Fathima Wakeel, a Lehigh University professor who is leading a study on the mental health effects of the pandemic, said there is no precedent for something like this in modern history. Because of this, she said there is not much research to help predict the full psychological impact the pandemic will have.
Wakeel said researchers have collected anecdotes and data on how the pandemic has effected the mental health of children, teens and adults. However, she said it will be some time before the long-lasting mental health effects of the pandemic are fully understood.
The available scientific research is limited but some studies and surveys conducted in the U.S. and abroad suggest a dramatic impact upon the mental health of children.
An article published by Psychiatry Research in August reviewed some available studies, and says that research has shown that for children confined at home, virtual-only education is associated with uncertainty and anxiety. It also says some children cooped up at home become more clingy, attention-seeking and more dependent on their parents due to the long-term shift in their school routine.
For children with neurodevelopmental, behavioral or emotional disabilities like autism, ADHD or cerebral palsy, the shift in life and school routines, as well as the loss of some resources, pose disproportionate hardship, the article states. These children may also have greater difficulties following instructions, understanding the complexity of the situation the pandemic has created and doing their own work independently.
Milagros Canales, of Allentown, can confirm the research. She said that for her adopted son Robert Ramos, 13, who has a moderate intellectual disability, the pandemic posed a series of challenges beyond what he was used to experiencing. Besides his intellectual disability, Robert also has intermittent explosive disorder, which is characterized by episodes of impulsive, aggressive, violent behavior as well as angry verbal outbursts, post-traumatic stress disorder and oppositional defiant disorder.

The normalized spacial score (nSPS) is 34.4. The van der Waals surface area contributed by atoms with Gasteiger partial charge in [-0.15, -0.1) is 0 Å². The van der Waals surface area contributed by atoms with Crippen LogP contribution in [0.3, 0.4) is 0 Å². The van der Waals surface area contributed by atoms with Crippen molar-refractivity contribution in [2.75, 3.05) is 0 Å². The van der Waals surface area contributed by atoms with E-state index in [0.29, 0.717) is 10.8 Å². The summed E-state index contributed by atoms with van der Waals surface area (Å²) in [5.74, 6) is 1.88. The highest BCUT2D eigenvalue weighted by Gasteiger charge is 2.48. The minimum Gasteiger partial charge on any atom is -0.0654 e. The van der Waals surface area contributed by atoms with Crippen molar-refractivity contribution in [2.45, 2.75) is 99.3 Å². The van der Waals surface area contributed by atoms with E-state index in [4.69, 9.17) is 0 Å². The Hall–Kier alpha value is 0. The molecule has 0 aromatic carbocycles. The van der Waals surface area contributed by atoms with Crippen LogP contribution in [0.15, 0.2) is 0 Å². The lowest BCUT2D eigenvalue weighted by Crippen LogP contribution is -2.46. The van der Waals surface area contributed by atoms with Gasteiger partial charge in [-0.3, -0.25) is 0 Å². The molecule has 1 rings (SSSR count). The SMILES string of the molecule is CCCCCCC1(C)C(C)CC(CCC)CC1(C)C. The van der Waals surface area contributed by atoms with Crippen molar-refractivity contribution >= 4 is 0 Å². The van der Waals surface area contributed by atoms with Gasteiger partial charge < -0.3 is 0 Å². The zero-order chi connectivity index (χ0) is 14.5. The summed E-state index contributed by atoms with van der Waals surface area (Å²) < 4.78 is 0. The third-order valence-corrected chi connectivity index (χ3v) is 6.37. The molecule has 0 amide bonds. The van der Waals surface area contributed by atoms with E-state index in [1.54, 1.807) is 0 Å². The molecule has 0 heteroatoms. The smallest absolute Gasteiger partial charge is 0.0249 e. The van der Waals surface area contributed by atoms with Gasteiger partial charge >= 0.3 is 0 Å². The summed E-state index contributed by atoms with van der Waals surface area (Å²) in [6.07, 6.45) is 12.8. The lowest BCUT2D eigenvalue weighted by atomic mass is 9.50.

She said that though Robert is capable of verbal communication, due to his disability he has difficulty expressing himself and this causes him to act out. Canales said that under normal circumstances it is difficult to explain to the boy what he should or shouldn’t do, but it’s only been harder under the pandemic.
“He didn’t understand why we had the curfew and everything else — he just couldn’t handle it, it was hard for him. He doesn’t want to wear a mask, he just doesn’t understand the risks associated with it,” Canales said.
She added that Robert did not take well to virtual learning either and she couldn’t get him to do his schoolwork online.
Because of the pandemic, it also proved difficult for Canales to get Robert access to the educational, mental and behavioral health services he needed. She said her son needs people to be there working with him in-person, and social distanced measures like virtual counseling were not helpful.
“That’s the part that was the struggle for me,” Canales said. “I just kept feeling that I was losing support. I kept feeling that nobody understood what I was going through. And believe me, I had the people. I got [Lehigh County] Children and Youth Services involved. I had people in my corner that were willing, more than willing, to come and help me, but they couldn’t get in, they couldn’t get in because of COVID.”
However, Canales said in October she was finally able to get Robert enrolled at the Bradley Center in Pittsburgh, where he is getting the mental health and educational health services he needs.
Morning Call reporter Leif Greiss can be reached at 610-679-4028 or email@example.com.